Kingdom Of Tonga Sept 2007 (1 of 4)
School Holiday Time, and we are off on our first Polynesian adventure in the Kingdom Of Tonga,
located between Fiji and Samoa.
We started our trip on Tongatapu, the main island. We arrived Saturday night. EVERYTHING
is closed on Sunday, except church, which we attended. The singing was divine. Then off to the west side of the island for a couple of days. Everyone was walking to and from church in their Sunday finest. Polynesia means wide white beaches and coral reefs, right? Well it is true!
Nothing like a fresh coconut. By the time we left we had gotten to adept at opening them. Well, about as adept as a 6 year old Tongan boy I would suspect. Coconuts are everywhere and used daily in cooking, and the green nuts provide a refreshing drink.
Virtually every open space was taken up in agriculture. Many coconut trees, often with root crops (taro, cassava, yams, etc) or pumpkins planted underneath. As well as fruit, the coconut tree provides material for building, baskets, and many other things.
We took advantage of a rainy day to take a tour of the island and see the sights. Mainly we saw Mormon churches, at least one in each village, many more than even Utah! In addition, we visited the Mapu'a 'a Vaca Blowholes. They were a bit quietwhile we were there, but still fun to watch. The area in the ledge is definitely an interesting place to snorkel.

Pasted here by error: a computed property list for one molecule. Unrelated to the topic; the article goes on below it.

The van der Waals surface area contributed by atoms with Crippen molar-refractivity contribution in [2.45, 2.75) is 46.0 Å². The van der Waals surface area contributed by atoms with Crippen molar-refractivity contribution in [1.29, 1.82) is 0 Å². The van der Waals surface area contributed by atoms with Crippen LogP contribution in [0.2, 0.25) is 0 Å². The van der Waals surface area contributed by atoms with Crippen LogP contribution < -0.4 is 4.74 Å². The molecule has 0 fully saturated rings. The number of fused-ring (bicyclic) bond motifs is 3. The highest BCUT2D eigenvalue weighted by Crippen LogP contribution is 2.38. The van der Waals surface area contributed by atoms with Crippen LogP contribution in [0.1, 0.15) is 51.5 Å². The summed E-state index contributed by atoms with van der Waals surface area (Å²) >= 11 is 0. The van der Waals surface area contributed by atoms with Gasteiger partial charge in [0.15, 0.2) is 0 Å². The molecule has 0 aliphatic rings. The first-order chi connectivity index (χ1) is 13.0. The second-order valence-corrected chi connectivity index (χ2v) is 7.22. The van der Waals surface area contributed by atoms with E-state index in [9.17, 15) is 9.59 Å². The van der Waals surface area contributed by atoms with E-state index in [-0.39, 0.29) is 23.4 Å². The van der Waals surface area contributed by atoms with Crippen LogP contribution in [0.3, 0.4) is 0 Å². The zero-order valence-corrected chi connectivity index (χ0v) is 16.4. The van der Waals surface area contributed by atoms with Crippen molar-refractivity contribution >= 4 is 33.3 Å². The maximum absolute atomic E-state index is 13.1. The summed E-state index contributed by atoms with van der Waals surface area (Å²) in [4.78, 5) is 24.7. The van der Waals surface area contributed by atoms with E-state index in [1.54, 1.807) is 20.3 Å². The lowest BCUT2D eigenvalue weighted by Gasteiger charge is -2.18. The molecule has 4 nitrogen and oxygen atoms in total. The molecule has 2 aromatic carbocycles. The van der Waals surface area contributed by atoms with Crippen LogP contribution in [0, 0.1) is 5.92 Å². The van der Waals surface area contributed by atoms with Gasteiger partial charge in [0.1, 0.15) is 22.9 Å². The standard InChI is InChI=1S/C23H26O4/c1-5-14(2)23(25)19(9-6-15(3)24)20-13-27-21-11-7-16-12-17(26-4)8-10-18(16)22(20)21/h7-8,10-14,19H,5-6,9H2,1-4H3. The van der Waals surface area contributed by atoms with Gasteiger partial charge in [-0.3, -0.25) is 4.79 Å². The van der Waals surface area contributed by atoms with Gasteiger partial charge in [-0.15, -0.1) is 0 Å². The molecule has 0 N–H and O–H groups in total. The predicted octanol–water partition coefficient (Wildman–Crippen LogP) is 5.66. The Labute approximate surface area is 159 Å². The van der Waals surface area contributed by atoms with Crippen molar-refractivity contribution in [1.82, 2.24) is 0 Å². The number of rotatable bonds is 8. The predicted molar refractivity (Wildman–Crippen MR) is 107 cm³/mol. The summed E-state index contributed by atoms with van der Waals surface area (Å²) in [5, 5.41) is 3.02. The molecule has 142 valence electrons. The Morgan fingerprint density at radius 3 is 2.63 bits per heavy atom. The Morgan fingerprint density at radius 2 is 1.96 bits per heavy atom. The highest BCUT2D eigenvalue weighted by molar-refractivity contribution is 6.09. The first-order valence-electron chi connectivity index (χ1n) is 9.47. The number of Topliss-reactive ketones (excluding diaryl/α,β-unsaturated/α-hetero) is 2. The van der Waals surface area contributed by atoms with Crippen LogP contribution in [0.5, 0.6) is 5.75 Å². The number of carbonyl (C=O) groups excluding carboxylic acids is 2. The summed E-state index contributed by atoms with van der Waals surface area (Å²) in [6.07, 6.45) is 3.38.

During the tour we stopped at a local grocery store for a snack, so here's what grocery shopping in Tonga looks like. Most of the little stores carry just about the same things, mostly canned or prepared food, and perhaps eggs and bread. You need to go to the big market in the city if you want fruit or veggies, assuming you do not grow your own.
Tonga does not have a large tourist industry, and we found quite a range of accomodation. This place was right at the beach, but rather rustic, kind of like camping indoors except possibly not as dry as a tent when the rain started.
During our stay at the West end of Tongatapu we took a day journey up the coast to the Ha'atafu Beach Reserve. We walked and took the local bus. Not too many palangi (foreign) tourists walking around this area, so we got lots of "Hellos" and "Byes" from the local kids, but not always in the expected order. The beach was fantastic and so was the snorkelling.
Next stop, Hufangalupe or Pigeon's Gate. You can perhaps make out a person walking across the top of the bridge to get an idea of the size. Very impressive when the waves are crashing underneath.